Data and its Impact on Health Professions is the theme of the Health Professions Network's Spring Conference, April 14-16, in Columbus, Ohio. In the lead-up to this conference, our previous blogs took a look at major news stories involving big tech's access to healthcare data and controversy surrounding new rules for electronic health records, stories ripped from headlines highly relevant to our conference and healthcare delivery as a whole. In this blog, we invite our conference speakers to set the stage and comment on what they see as data's potential in healthcare delivery, and its challenges.
Q. What most excites you about data's potential in healthcare delivery?
We asked our speakers what excited them most about data's potential in healthcare delivery, and almost all of them had different perspectives and takes—but there was overlap in the potential for care to be better individualized for patients, ultimately using diverse data sets for better patient outcomes.
"The prospect of having enough information to provide patients with more individualized care than ever before [is exciting]," said Christine Chmura, PhD, CEO & Chief Economist of Chmura. "For example, when a doctor can tap into how nutrition impacts cancer medicine efficacy."
Jennifer Garvin, PhD, MBA, RHIA, CTR, CPHQ, CCS, FAHIMA, Director of Health Information Management & Systems Division at The Ohio State University, echoed the sentiment. "Personalizing care," she said. "And bringing multiple kinds of data together to do this more effectively."
Grady Burrows, Director of Health IT Talent at BioEnterprise, touched on the potential for data to educate and impact health consumers outside of traditional healthcare delivery. "The amount of raw data that the average person can access is far better than what they used to be able to access," he said. "With tools today, it can be broken down so that average people can understand it, and apply it to their behavior and decision making."
Simon Lin, MD, MBA, Chief Research Information Officer at Nationwide Children's Hospital, sees data's potential in the here-and-now, especially as his work involves using data and analytics for clinical decision-making. "The exciting part is how we're utilizing data to make decisions," he said. "We've spent a lot of time collecting, organizing and securing data—really doing the foundational statistics. And now with analytics, especially with AI, we have really a lot of power deriving value out of the data."
Dr. Lin used a real-world example of how analytics were being employed at Nationwide Children's Hospital to improve care. "At any one time on the floor we have hundreds of patients, but there are only a few every day that might deteriorate and need a transfer to ICU," he explained. "So, the clinical need is—how can we know which kid is going to deteriorate, and catch that earlier? We are using analytics to predict which kid will deteriorate and catch this before it happens."
Dr. Garvin also touched on the potential for analytics to augment quality improvement and quality assurance processes. "Physicians are now doing quality improvement as part of their practice," she said. "Physicians used to have more assistance in this task, and incorporate more ancillary staff. Now it is much more physician-driven... Going forward, I think that we will be using more analytics to augment these efforts."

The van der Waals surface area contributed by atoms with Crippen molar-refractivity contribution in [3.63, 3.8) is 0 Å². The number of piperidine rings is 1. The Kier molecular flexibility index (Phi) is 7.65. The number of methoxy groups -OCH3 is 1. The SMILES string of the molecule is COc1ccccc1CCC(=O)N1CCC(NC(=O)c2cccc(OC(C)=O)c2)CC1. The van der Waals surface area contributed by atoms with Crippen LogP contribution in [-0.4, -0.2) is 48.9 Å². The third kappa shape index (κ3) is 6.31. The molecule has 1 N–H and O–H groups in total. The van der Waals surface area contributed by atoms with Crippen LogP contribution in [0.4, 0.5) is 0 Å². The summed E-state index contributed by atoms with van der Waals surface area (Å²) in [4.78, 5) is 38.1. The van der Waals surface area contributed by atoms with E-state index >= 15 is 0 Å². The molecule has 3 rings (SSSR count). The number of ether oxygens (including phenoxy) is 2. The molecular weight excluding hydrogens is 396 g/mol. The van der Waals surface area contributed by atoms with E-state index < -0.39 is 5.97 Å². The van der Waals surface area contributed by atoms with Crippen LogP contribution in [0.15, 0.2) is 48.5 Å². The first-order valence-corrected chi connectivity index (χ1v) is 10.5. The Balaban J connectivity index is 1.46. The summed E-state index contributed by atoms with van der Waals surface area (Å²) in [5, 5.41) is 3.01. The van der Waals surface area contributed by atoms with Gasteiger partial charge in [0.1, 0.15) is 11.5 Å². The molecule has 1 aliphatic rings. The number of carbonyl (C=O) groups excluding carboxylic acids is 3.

Q. What is your greatest concern regarding the use of data in the future, and how would you recommend responding to this concern?
Of course, data's raw potential must also be tempered by realism—not all data sets are created equal, and in the enthusiasm for advancing practice there is also a need for caution.
Our previous blogs touched on privacy concerns, as did Dr. Chmura. "My concern—or my hope—would be that data is able to be kept anonymous in some way," she said, so that insurers wouldn't be able to access information on a person's far relatives to impact their individual premiums, for example.
Grady Burrows, similarly, expressed concern over data's potential to be used—intentionally or otherwise—for ulterior purposes. "As a person of color—wondering where implicit biases might go [is a concern]," he said. "Data isn't unbiased, and we've even seen instances where people are starting to use it for mal-intent. That is the scarier side of data—it yields power."
Dr. Garvin also drew concerns about the quality and potential biases or even mistakes in different data sets. "I see that there are not always mechanisms to ensure that the data is high quality enough to represent the clinical concepts that clinicians need," she explained. "There could be multiple reasons why the data presented is not the correct data for a given patient."
Along the same lines, Dr. Lin stressed the need for greater education and guidance about data as a tool in healthcare delivery. "Using data to make decisions is relatively new, and hasn't been really trained for clinicians, or administration," he explained.
"It's really important to verify the accuracy of data whenever a question presents itself," stressed Dr. Garvin. "If something in the data doesn't make sense: beware."
Join the Health Professions Network in Columbus!
At our Spring Conference, April 14-16, we'll be continuing this discussion about data's potential in healthcare delivery thanks to the excellent sessions lined up by these outstanding experts in health information technology and healthcare quality improvement.
HPN meetings explore the biggest trends affecting non-physician health professionals and the associations, school programs, and credentialing bodies that support them. Continual improvements in healthcare’s data infrastructure have brought us to a critical point where big data and health informatics will quickly have a massive impact on care, and the professions themselves.